John Haught, in God and the New Atheism: A Critical Response to Dawkins, Harris, and Hitchens, points out that the Christianity the new atheist attack is really a fundamentalist, creationist theology. He writes,
Our self-taught experts in religion, in contrast to the thousands of academic scholars and literate ministers they ignore, are saying to their readers that the only features of faith worth talking about are those to which fundamentalists and fanatics have turned our attention. (36)
I’ve read all four of the three authors’ primary tomes (The God Delusion, The End of Faith, Letters to a Christian Nation, and God Is Not Great), and I find this characterization to be true. It is also applicable to Maher’s Religulous. Not only is this approach disingenuous, but it’s also bad science. (After all, they purport to be taking a scientific, balanced view of religion.) It’s as if they’re writing about France after only having read a David Sedaris book.
Yet why are they taking this approach? The easy answer is to say that it’s the easiest approach. However, I believe there’s something more to it.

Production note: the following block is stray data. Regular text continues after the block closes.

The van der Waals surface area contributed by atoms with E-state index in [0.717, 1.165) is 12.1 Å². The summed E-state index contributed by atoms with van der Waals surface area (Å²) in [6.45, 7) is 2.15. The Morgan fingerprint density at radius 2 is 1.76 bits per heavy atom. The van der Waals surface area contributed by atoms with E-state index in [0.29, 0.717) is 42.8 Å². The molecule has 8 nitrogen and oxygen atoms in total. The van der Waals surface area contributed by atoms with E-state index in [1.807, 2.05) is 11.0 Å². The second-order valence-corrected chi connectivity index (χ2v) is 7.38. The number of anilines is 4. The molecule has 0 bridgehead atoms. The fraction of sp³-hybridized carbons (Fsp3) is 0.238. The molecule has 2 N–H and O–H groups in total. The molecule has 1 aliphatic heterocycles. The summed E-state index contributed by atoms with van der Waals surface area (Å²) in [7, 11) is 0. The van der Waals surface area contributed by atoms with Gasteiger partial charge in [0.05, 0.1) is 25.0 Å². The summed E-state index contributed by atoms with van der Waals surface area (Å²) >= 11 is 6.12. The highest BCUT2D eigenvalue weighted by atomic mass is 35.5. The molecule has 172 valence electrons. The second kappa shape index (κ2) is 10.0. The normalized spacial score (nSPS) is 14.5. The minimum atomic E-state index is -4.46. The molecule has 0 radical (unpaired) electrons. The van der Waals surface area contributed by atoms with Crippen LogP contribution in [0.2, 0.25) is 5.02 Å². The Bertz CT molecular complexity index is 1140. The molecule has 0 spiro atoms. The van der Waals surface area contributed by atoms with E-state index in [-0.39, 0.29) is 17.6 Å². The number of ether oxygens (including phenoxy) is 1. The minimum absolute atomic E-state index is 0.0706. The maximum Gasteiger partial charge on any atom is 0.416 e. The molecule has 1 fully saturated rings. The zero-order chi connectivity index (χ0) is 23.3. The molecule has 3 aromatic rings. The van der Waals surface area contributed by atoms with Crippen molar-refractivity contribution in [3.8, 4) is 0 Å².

If we look at the American religious landscape, what is the most prominent aspect? The most visible aspect? Literalist fundamentalism. What’s the largest religious broadcasting company in America? Paul and Jan Crouch’s Trinity Broadcast Network. By and large, what does TBN program? Literalist fundamentalism. What’s the newest phenomenon in American Christianity? The megachurch. And what do many of them have in common? A fundamentalist, literalist approach.
Now, a good scientist would take what is plainly evident and investigate it, and then she would go deeper. Which is to say, there’s no excuse for how Dawkins et al. set up religious straw men. At the same time, with such literalism and fundamentalism so prevalent in American culture, it’s little surprise that this is the Christianity the new atheists attack.